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The world's most beautiful tables - furniture or art?

There are some amazing table designs that could quite easily be confused with pieces from an art gallery. Combining natural materials, or a combination of tools and technology, these are some of the most beautiful tables in the world.

 

It is hard to decide whether Greg Klassen’s beautiful tables are furniture or art. Access to raw wood from a local sawmill allows Klassen to make use of its natural form and imperfections to craft his River Collection. These organic forms lend natural power to the 'rivers' and 'lakes' that form the basis for his design, all completed with coloured glass.

The River Collection is inspired by the natural edges and vivid grains found in the trees sustainably taken from the banks of the Nooksack River that twists below his studio.

 

The 'Pond Table', another Greg Klassen creation, is given life by working with rough wood slabs and a variety of different tools to bring the material to finished form. Greg Klassen's work is created with a mix of traditional hand tools and modern machines.

 

The 'Abyss Table' from Duffy of London is a conversation piece as much as a functional one. This new design is concerned with depth, and creates a geological cross-section as hypnotic as the sea. The designers took over a year to design the table, experimenting with sculpted glass, Plexiglas and wood until they created a design that represents a mesmerising abyss that first captured Duffy’s imagination.

Want to make your own Abyss Table? Click here for a very informative video.

The 'Mulberry Table', by furniture designer John Makepeace, is one of a series of large 'leaf' tables in wood and polished bronze. All of the designs are rooted in a long-standing fascination with the properties of different timbers and the way technology and individual craftsmanship enable new possibilities.

 

Inspired by naturally occurring geometric forms, John Lee explores the enhancement of timber’s natural properties whilst experimenting with form, function and finish. Lee's designs explore textured finishes by working the natural grain patterns of raw timber into his dynamic forms. The 'Pegasus Table' is solid oak with a hand carved base.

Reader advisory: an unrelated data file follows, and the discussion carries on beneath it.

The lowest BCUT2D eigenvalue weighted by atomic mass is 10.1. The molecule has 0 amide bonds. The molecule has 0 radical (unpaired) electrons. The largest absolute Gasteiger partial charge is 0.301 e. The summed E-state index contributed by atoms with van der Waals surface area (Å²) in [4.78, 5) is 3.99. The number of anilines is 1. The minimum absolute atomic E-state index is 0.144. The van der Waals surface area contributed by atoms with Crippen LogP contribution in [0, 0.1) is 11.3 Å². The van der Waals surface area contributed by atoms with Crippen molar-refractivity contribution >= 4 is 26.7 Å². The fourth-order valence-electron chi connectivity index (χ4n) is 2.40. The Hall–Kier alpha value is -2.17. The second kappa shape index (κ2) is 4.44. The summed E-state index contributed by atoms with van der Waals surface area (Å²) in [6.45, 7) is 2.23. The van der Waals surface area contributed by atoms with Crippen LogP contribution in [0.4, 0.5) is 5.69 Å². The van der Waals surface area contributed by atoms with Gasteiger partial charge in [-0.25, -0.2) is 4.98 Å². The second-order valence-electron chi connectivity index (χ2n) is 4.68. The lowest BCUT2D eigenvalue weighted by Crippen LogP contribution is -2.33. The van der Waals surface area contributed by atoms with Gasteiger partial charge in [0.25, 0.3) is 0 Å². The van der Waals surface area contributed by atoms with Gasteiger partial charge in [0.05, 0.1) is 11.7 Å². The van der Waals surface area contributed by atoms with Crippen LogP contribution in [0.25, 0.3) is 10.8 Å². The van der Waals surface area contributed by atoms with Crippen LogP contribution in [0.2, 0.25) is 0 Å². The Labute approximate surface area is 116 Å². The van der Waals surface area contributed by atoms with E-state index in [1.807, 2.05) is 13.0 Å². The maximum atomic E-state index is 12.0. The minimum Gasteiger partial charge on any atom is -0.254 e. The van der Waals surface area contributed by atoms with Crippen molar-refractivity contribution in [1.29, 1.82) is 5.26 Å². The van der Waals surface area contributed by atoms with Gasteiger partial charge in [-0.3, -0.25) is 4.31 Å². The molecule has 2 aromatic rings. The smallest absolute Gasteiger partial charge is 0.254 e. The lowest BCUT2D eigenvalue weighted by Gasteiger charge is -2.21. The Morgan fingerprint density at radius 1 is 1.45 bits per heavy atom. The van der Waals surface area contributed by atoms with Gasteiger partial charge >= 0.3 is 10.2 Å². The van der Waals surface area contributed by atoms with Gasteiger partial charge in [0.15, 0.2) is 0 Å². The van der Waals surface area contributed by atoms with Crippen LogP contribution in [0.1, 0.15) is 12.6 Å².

Another John Lee creation, the 'Salcombe Table' is made from solid ash and is a private commission. The inspiration for the design of the Salcombe Table  came from eroded sedimentary rock and the effects of erosion. The underside and the outer face of the base have been textured and sandblasted.

Furniture maker Joseph Walsh designs his furniture based on a principle of allowing a piece to evolve and grow rather than insist on a form or structure and this results in truly innovative and provocative work. In the ‘Luminoria Table’, Walsh incorporates resin to his palette of materials.

Lumenoria has cast resin over a free-form ash sculptural base, allowing the liquid resin to respond to the wood form beneath creating an undulating, organic three-dimensional form. The carving process for the base mirrors the natural material and conforms it to a form that is appealing to the touch, like that of a pebble that has been eroded in a stream.  

 

Originally conceived as a private work, the 'Transitional Fields Table' brings together nature and technology. The table incorporates a CNC-milled walnut top and delicate 3-D prototyped legs - structurally challenging, and inspiring. The concept was to bring the tectonics of nature into the client's home, whilst also being at the forefront of fabrication and design.

 

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